Tag Archives: Classic Literature

Qualified to Criticise a Classic or Not?

Now that I have updated you on kittens and winners, let’s get back to the serious business (so serious there is no picture in this post) of talking about books. As you may have seen, my recent reading of Anthony Trollope’s ‘The Warden’ didn’t really go too well. What I found interesting was that having finished the book and not really having enjoyed it, I didn’t mind saying exactly how I felt (though hopefully backing the up my reasons rather than lazily saying ‘I really, really disliked it’) because the author was dead and the book is a ‘classic’. AJ however, and I hope he won’t mind me sharing this with you, had the complete opposite reaction to me. He felt that because the book has been read, taught and learnt by so many academics out there he felt that regardless of whether he liked it or not, people would judge him if he slated it or not deem his opinion of worth if it wasn’t written to an academic level. These two polar reactions made me wonder if, because as bloggers and not academics in this field, are we really entitled/qualified/at liberty to critique ‘canon classics’ or indeed books in general?

I think we are. Not in an arrogant way or ‘I read so I can say what I like’ way, though there is an element of truth to that with anyone who reads no matter how little or how much because of our tastes, and not in an anti academic way either. I just believe, and my mother is an English teacher and agrees with this, that what qualifies you to have an opinion (be it at a book group, a random chat about books over a coffee, blogs posts or reviews wherever) is if you read and can compare and contrast, and most importantly back up and validate, your reasons one way or the other. An opinion is an opinion after all, I think it’s an informed critique if it is fairly backed up – be it pro or con. No?

It made me think back to the recent post I did after the whole ‘bloggers versus professional reviewers’ (though shock and horror some people do both, gasp!) and the argument that because – sweeping statement alert – bloggers appear not to be academics and haven’t trained for years and years  they don’t really know what they are talking about. Here I want to interject a recent thought I had that a lot of best selling writers didn’t go on writing courses, does that mean they can’t write? Anyway, back to the point I was making. Just because I didn’t study English Literature past GCSE (where I got an A* thank you for asking) doesn’t mean that I can’t decide if I think that Anthony Trollope is, in my eyes, a good or bad writer. I know he has sold thousands and thousands of copies, but so have Dan Brown and Fifty Shades of Grey? But this isn’t about bloggers vs. reviewers or indeed academics vs. non academics, it is more about if people really need a qualification to critics a book and in particular a ‘classic’ novel, though really I think novels overall should be included in this post, so maybe I have gone off on a tangent as usual?!?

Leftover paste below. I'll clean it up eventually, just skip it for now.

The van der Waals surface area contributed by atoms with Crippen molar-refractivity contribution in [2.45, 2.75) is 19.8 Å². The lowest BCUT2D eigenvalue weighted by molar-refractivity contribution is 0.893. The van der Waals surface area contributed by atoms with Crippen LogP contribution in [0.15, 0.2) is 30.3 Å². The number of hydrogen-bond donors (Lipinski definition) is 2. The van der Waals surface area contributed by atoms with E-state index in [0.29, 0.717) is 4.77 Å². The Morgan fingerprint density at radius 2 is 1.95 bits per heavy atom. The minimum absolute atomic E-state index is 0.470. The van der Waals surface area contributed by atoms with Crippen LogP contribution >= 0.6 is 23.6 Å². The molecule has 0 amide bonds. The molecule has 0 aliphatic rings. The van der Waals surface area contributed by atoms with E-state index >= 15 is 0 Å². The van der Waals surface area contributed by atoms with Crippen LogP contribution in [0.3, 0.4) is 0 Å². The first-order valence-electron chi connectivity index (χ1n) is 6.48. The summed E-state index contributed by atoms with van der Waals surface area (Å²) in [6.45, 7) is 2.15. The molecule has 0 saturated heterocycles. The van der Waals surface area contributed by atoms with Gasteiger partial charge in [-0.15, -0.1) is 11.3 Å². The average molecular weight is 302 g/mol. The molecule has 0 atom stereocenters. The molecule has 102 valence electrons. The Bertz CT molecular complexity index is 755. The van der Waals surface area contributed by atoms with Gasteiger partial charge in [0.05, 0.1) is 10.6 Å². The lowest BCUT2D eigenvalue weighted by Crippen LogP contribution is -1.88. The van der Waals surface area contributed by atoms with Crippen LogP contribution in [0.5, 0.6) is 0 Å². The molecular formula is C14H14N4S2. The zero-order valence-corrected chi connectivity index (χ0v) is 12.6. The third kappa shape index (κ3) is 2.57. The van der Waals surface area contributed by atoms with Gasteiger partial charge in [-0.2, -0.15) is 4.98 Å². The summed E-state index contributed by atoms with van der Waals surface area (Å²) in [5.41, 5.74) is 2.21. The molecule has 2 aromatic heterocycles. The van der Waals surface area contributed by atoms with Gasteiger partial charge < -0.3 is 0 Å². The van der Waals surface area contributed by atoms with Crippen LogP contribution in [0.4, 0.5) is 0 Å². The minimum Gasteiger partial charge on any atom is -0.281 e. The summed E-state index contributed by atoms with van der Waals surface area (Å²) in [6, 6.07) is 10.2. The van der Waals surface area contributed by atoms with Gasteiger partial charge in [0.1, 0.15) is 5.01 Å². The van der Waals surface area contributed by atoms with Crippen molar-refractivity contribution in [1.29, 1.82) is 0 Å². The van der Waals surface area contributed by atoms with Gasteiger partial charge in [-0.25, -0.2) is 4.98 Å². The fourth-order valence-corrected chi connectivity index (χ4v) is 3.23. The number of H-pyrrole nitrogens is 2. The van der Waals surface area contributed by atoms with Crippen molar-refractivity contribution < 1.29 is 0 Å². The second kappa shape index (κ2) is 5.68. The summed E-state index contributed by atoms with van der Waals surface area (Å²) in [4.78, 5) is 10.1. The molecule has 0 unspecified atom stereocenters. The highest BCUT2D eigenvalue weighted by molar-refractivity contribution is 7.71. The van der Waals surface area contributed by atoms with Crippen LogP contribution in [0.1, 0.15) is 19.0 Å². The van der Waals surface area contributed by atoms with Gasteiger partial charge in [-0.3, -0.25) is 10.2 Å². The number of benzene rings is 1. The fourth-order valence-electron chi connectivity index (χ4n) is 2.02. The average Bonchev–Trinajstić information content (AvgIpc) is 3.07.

I think I am really having a small internal argument with myself here, but one I thought I should discuss/brainstorm/therapeutically write out of my system. After all, no one has come down on me like a tonne of bricks and berated me for not liking him, which I am quite shocked at to be honest, up until now (and actually I would be interested in an academics thoughts on my thoughts – if you know what I mean) but there is still time, ha. So, as I have often skirted around this question over the past five and a bit years on and off, I thought I would ask you this…